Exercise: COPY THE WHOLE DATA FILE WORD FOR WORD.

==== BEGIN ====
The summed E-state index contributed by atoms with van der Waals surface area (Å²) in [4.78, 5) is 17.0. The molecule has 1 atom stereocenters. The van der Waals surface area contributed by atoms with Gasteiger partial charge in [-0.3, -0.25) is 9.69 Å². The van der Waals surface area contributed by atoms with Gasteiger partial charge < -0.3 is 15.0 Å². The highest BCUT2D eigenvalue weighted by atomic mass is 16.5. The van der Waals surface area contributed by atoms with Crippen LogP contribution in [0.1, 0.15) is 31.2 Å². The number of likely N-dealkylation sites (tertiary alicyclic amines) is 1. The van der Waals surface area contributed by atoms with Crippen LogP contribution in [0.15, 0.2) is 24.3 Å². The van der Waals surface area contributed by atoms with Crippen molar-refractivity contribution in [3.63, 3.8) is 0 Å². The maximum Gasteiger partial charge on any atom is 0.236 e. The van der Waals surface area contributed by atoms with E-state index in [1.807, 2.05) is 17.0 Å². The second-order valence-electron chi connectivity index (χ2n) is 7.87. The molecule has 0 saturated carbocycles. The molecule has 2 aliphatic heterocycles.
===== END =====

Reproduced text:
The summed E-state index contributed by atoms with van der Waals surface area (Å²) in [4.78, 5) is 17.0. The molecule has 1 atom stereocenters. The van der Waals surface area contributed by atoms with Gasteiger partial charge in [-0.3, -0.25) is 9.69 Å². The van der Waals surface area contributed by atoms with Gasteiger partial charge < -0.3 is 15.0 Å². The highest BCUT2D eigenvalue weighted by atomic mass is 16.5. The van der Waals surface area contributed by atoms with Crippen LogP contribution in [0.1, 0.15) is 31.2 Å². The number of likely N-dealkylation sites (tertiary alicyclic amines) is 1. The van der Waals surface area contributed by atoms with Crippen LogP contribution in [0.15, 0.2) is 24.3 Å². The van der Waals surface area contributed by atoms with Crippen molar-refractivity contribution in [3.63, 3.8) is 0 Å². The maximum Gasteiger partial charge on any atom is 0.236 e. The van der Waals surface area contributed by atoms with E-state index in [1.807, 2.05) is 17.0 Å². The second-order valence-electron chi connectivity index (χ2n) is 7.87. The molecule has 0 saturated carbocycles. The molecule has 2 aliphatic heterocycles.